Chiara D’Agostino

When former high school Italian teacher D’Agostino lost her left breast to cancer in 2014, she had reconstruction immediately. “The doctors told me, ‘we can fix that,’ and I was all for it,” says the resident of Montclair, New Jersey. “Going flat was never an option for me.” Six months later, she had the right breast prophylactically removed, in order to prevent a recurrence there, and got an implant on that side, too.

But after repeated infections and six additional surgeries to replace the implants, the option to go flat became appealing. The surgeries left D’Agostino physically and emotionally drained, and depressed and resentful. She decided “no more,” and had the implants removed for good.

Soon after her final surgery to remove the implants, D’Agostino came across an article in The New York Times that made her glad she’d followed the path she had. “It was all about women going flat after breast cancer; it featured strong, beautiful, and creative images,” she recalls.

D’Agostino began to learn about — and reach out to — the many support groups that sprung out of the “going flat” movement, like the online forum Flat and Fabulous, where women boldly embrace their decisions to forgo reconstruction, declare their right to choose, and openly share their photos and stories. Inspired, she even started her own blog, Beauty Through the Beast.

D’Agostino is presently undergoing treatment as part of a clinical drug trial for metastatic breast cancer. But she’s not letting that, or her flat chest, dampen her spirits. She recently fulfilled a lifelong dream of modeling, appearing in the October issue of O, The Oprah Magazine.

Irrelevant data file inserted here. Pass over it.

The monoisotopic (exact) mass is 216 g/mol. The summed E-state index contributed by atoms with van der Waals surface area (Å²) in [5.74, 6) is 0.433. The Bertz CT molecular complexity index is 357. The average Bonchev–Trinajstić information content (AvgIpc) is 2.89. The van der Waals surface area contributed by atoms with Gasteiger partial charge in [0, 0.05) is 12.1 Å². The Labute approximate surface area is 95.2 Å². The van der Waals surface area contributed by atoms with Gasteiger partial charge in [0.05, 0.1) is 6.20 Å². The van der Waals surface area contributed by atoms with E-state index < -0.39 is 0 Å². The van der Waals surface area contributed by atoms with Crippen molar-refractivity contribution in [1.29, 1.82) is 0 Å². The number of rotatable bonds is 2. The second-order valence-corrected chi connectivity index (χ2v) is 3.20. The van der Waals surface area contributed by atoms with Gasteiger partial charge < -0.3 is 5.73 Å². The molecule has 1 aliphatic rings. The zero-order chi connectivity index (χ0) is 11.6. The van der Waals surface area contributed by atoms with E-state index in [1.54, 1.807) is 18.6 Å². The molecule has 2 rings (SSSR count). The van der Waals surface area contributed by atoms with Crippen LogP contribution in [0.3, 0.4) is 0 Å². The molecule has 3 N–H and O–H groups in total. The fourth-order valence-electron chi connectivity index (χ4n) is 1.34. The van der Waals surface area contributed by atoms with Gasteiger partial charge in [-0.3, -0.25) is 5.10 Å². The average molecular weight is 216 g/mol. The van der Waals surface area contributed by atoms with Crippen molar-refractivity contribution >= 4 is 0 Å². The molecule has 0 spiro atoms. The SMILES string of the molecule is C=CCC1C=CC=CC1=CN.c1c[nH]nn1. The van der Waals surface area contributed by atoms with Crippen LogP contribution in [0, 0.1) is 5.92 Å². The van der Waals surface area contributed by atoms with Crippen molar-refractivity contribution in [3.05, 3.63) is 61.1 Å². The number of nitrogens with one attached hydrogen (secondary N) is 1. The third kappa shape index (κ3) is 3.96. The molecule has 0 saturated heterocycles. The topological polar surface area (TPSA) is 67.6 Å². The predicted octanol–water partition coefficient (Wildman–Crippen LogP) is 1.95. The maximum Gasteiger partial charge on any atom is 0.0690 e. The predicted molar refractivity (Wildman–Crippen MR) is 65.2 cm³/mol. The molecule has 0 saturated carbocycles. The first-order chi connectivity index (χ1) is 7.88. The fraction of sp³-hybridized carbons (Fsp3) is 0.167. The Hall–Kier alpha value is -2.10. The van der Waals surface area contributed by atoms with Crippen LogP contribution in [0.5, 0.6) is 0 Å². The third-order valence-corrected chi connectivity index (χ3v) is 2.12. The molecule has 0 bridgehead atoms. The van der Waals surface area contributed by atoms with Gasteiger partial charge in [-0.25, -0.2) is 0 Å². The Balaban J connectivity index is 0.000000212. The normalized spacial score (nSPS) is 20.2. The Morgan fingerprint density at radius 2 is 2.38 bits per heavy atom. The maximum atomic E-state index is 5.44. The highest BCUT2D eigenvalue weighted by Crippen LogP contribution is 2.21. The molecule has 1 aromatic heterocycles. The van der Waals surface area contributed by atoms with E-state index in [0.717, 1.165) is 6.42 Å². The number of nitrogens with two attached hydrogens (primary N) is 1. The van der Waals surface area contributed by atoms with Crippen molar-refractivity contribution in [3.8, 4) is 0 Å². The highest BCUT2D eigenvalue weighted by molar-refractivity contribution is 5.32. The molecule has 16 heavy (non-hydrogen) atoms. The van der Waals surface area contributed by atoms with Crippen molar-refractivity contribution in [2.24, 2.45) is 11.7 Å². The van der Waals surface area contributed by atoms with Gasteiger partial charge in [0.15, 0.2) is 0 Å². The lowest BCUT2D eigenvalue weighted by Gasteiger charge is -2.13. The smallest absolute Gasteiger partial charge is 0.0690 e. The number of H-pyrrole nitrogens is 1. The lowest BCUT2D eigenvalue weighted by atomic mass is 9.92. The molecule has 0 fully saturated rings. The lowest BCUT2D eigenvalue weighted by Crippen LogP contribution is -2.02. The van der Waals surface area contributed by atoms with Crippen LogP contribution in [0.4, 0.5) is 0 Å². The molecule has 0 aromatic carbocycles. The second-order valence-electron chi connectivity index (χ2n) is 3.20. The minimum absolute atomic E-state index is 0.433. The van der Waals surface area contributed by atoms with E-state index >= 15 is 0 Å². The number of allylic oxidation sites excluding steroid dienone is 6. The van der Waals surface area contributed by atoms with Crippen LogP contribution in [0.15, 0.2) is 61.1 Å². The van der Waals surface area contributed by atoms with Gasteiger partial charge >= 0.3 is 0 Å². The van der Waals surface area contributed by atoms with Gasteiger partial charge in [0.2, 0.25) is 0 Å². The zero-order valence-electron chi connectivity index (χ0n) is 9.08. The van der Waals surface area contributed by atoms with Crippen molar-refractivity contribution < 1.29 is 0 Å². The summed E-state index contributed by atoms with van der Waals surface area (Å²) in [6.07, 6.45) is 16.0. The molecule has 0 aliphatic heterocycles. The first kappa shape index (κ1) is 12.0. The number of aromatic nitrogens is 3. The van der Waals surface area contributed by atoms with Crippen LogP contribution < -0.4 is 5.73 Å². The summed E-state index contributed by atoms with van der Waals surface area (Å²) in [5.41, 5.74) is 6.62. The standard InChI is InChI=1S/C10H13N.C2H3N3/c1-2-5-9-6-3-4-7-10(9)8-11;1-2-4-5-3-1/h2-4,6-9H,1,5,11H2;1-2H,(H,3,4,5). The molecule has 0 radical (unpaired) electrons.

In the full-page photo, she is nude, her torso sporting two red horizontal scars where each breast used to be. Head slightly tilted, her silky salt-and-pepper hair gently cascades over her shoulders. She is smiling, at ease.

“I accept who I am. This is what breast cancer looks like,” she says. “I’m still beautiful, and it doesn’t matter what is on my chest. No plastic surgeon can ever alter that.”

Nikki Triplett

“I knew from the beginning I didn’t want reconstruction,” says Triplett, a 38-year-old Houston resident, who also answers to the name Trip. “No fake breasts for me.”

Trip was unsurprised to be diagnosed with breast cancer in her left breast at age 36. She had a history of cysts in her breasts, plus one of her aunts died of breast cancer at the same age at which Trip was diagnosed, and her grandmother, still alive at 75, has fought it three different times.

Trip had the breast removed, and because her cancer was aggressive, underwent a grueling regimen of chemotherapy and radiation treatments. “I walked around for a year with just one breast, and tried different things, like stuffing socks and silicone prosthetics into my bra. But nothing worked. The prosthetics were heavy and made me sweat. The sock was soft and more comfortable, but it kept slipping out of my bra and ending up near my neck,” she recalls.

Trip ultimately decided it was more important to her to look symmetrical than to continue on with one breast, or have reconstruction. “Vanity went out of my mind,” says Trip. “I just wanted to look the same on both sides, and decided to rock the flat look.”

And rock it, she did. Not only did Trip stock up on tight tank tops — “I love the way they look on me now” — but she also just took up swimming and surfing, for which she prefers a neoprene wetsuit to a bikini.

“Cancer is a secret society; you never know what it’s like until you’re in it,” she says. “Strangely — and unexpectedly — being without breasts has gotten me so much more in touch with my femininity. I’ve turned into a girlie girl.”